Only Richard Conroy, who has already brought us two chronicles of life behind the walls of the Smithsonian Institution (The India Exhibition and Mr. Smithson's Bones), could do justice to the chaos that ensues when that venerable museum, "The Nation's Attic," joins in the bicentennial celebration.
The plan is to invite countries from all over the world to be represented by artists, dancers, singers, craftspeople, and practitioners of archaic and arcane rituals. (There's no point in wondering how one would classify the German team of rock climbers, brewers, and Schuplatte dancers.)
Since Henry Scruggs is on indefinite loan to the Smithsonian from the State Department, the shepherding of all these people falls to him. Which means he must abandon his leisurely teas and his halfhearted pursuit of colleague Dreamy Weekes and keep an eye on the guests.
But one man can only do so much. After all, the murder of the ethnomusicologist from Aganga has no connection to the presence in Washington of such as the Hereditary Moote of the K'ng-Gui and his retinue, including pregnant third wife Polly Esther. On the other hand, the rare tropical insects that multiply and eat everything made of organic material did arrive in the grain the K'ng-Gui brought as food.
But Henry's woe is our entertainment, and never has Conroy been more entertaining than in his personal bicentennial celebration - a cause for celebration for us all.
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Accustomed as he is to zany goings-on at the Smithsonian, beleaguered foreign-affairs officer Henry Scruggs (Mr. Smithson's Bones, 1993, etc.) meets his match when he hosts 37 members of the K'ng-Gui tribe for the Bicentennial Folklore Festival. His guests make themselves at home by building a fire on an airport runway, bringing crates of forbidden bugs and grass into the country, and urinating en masse on anyone who just says no. Meantime, Henry's getting unexpected help with pestilential African musicologist Cedric Mahute, who's married Lolita-ish Bitsy Cross in order to clinch his green card: Somebody obligingly kills Cedric, freezes him, and plants his body where the K'ng-Gui are sure to find and eat it. There'll be many more adventures--the birth of a talismanically six-fingered infant, a cooking fire that rages through the museum, the escape of the insatiable cloth-eating devil bugs, who chomp their way through DC--before Henry, rescued from protective custody by his sometime lover Phoebe Casey, is ready to sit down and unmask the murderer. A bargain for connoisseurs of comic mysteries: Beneath the knockabout farce is a byzantine puzzle guaranteed to leave you both baffled and itchy. -- Copyright ©1994, Kirkus Associates, LP. All rights reserved.From Publishers Weekly:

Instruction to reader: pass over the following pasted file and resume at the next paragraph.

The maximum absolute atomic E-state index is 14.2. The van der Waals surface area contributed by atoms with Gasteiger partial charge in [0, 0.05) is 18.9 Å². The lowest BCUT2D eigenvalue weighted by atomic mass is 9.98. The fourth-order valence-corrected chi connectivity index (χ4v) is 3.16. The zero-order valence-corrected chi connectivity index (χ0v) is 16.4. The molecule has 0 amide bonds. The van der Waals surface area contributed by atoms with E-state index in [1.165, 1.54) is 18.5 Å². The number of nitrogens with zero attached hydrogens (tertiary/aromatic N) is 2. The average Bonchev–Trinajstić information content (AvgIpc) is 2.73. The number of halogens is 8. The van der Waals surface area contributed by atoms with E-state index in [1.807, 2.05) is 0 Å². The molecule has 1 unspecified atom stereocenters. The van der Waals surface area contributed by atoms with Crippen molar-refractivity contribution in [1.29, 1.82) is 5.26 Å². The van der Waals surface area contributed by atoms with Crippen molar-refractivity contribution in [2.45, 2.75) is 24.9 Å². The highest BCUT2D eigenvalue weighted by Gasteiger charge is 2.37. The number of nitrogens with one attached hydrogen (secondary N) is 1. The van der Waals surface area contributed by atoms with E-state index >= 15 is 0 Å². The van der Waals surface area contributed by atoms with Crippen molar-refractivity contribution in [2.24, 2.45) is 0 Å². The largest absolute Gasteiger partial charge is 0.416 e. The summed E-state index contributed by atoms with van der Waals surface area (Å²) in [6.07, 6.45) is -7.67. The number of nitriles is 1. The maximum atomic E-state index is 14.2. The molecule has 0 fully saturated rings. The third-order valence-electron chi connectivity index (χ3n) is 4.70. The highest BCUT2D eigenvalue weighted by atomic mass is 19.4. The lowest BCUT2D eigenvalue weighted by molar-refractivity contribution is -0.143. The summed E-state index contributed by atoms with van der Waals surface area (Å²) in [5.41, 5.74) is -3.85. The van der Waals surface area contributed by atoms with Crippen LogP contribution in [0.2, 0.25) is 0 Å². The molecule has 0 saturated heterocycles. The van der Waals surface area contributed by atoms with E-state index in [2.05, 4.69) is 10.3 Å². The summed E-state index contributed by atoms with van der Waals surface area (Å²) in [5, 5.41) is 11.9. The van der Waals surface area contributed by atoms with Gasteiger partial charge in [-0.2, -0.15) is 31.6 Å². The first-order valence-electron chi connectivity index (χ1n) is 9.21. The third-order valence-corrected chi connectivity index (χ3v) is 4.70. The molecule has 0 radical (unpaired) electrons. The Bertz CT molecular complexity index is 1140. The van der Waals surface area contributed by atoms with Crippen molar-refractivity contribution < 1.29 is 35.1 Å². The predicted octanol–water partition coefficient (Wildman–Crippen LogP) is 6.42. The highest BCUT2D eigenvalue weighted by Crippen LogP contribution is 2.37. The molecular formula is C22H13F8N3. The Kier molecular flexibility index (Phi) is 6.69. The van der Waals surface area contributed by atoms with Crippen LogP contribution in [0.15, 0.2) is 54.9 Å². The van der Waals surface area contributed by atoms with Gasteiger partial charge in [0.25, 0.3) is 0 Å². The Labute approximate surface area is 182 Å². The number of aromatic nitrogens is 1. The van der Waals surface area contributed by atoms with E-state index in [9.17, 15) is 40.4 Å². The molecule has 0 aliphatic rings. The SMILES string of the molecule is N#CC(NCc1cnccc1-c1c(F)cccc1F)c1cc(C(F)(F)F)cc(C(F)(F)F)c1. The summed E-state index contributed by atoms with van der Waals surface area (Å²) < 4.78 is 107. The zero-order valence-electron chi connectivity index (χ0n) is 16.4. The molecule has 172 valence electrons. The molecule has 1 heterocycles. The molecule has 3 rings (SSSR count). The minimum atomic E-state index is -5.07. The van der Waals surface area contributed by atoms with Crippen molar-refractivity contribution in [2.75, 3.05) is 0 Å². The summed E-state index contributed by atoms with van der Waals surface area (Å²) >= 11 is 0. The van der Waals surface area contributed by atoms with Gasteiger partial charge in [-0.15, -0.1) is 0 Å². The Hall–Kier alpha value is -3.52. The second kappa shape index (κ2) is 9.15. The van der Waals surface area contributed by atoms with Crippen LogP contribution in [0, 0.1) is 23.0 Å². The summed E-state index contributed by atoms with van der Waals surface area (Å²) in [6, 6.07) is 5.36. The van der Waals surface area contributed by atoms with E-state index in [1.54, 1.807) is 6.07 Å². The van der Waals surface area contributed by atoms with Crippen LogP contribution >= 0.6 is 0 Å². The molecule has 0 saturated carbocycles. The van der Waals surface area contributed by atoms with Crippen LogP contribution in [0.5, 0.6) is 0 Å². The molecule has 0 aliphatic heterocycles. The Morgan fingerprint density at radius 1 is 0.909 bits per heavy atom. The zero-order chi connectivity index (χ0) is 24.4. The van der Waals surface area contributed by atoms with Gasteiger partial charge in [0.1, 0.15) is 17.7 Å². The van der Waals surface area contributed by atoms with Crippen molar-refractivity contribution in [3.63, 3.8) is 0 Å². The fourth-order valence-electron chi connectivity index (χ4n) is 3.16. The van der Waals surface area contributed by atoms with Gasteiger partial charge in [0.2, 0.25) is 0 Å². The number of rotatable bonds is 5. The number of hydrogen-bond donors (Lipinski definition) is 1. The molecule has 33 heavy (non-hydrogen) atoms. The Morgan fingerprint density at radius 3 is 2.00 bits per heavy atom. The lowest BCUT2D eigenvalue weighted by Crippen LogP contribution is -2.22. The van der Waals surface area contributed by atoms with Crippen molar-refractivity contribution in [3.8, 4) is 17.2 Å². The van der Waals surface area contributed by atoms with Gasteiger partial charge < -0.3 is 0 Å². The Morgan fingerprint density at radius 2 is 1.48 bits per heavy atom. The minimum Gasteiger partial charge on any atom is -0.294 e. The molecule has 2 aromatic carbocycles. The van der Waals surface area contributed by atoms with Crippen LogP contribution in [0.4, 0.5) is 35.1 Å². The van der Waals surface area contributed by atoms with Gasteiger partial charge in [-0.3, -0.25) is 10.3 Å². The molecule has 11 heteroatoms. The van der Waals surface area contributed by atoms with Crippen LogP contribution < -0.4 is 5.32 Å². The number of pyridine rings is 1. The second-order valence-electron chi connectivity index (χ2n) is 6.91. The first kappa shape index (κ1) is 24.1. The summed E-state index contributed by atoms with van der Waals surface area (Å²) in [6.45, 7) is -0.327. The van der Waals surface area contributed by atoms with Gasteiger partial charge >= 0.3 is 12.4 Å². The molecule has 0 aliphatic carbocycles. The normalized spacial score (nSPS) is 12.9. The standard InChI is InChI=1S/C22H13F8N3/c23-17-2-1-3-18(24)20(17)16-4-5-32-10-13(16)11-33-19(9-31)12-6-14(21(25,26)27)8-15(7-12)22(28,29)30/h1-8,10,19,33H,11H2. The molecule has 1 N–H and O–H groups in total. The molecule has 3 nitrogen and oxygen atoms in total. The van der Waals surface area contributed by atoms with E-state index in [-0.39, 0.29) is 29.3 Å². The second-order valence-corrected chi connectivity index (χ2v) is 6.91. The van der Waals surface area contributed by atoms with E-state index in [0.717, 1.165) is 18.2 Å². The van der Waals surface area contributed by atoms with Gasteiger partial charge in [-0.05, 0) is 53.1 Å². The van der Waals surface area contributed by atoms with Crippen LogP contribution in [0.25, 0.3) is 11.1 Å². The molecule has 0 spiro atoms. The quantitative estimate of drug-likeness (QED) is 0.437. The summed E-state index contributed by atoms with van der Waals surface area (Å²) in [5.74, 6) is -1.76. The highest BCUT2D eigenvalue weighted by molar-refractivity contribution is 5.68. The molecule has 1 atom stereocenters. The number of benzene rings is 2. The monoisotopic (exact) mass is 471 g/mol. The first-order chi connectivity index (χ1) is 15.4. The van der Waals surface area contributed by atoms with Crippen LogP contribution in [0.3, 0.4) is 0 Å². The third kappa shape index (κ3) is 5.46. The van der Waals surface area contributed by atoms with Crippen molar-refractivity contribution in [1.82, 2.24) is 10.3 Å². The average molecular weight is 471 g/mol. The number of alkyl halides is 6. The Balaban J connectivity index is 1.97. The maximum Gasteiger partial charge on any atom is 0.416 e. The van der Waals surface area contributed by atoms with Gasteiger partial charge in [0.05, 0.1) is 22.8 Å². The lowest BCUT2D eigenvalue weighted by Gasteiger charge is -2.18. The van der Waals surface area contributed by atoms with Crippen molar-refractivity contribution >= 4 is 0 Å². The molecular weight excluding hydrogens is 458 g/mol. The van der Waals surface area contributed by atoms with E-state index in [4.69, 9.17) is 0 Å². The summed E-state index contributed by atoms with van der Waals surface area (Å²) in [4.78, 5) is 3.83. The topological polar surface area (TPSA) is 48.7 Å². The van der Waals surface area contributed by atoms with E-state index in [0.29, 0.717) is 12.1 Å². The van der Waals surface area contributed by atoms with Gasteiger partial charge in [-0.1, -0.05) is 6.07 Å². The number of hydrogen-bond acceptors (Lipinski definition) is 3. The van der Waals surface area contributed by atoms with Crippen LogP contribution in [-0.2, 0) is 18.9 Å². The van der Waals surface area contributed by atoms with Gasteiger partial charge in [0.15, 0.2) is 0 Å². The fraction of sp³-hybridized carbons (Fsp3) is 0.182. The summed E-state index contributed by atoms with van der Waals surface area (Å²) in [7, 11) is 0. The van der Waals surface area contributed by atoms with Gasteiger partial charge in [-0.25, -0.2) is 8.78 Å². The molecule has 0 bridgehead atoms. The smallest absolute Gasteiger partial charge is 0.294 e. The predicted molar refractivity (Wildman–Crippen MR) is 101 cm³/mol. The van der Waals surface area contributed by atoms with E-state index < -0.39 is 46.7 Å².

This third, often slapstick, Smithsonian Institution mystery featuring Henry Scruggs, on loan there from Foreign Service, substitutes a string of cheap cracks and pratfalls for plot. In 1976, 37 members of the K'ng-Gui tribe, who resemble the Bushmen of Botswana, arrive in the nation's capital to dance at the Great Bicentennial Folk Festival on the mall. They have brought with them their ancestor bugs, objects of worship whose entry into the U.S. Scruggs unwittingly facilitates. Scruggs, doing his best to accommodate the visitors, offends them nevertheless and suffers their traditional retaliation: they urinate on him. The bugs, once admitted, prove voracious, devouring the original Star-Spangled Banner, George Washington's tent and even the reams of paper that Washington bureaucrats require in order to perform their jobs (in triplicate). Meanwhile, beleagured tea-loving, sex-obsessed Henry must solve two murders and stop the invasion of the devil bugs. Readers who like the movie The Gods Must Be Crazy may enjoy this successor to Mr. Smithson's Bones.
Copyright 1994 Reed Business Information, Inc.
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Book Description St Martins Pr, 1994. Hardcover. Book Condition: New. book. Bookseller Inventory # M0312110383
Book Description St Martins Pr, 1994. Hardcover. Book Condition: New. Bookseller Inventory # DADAX0312110383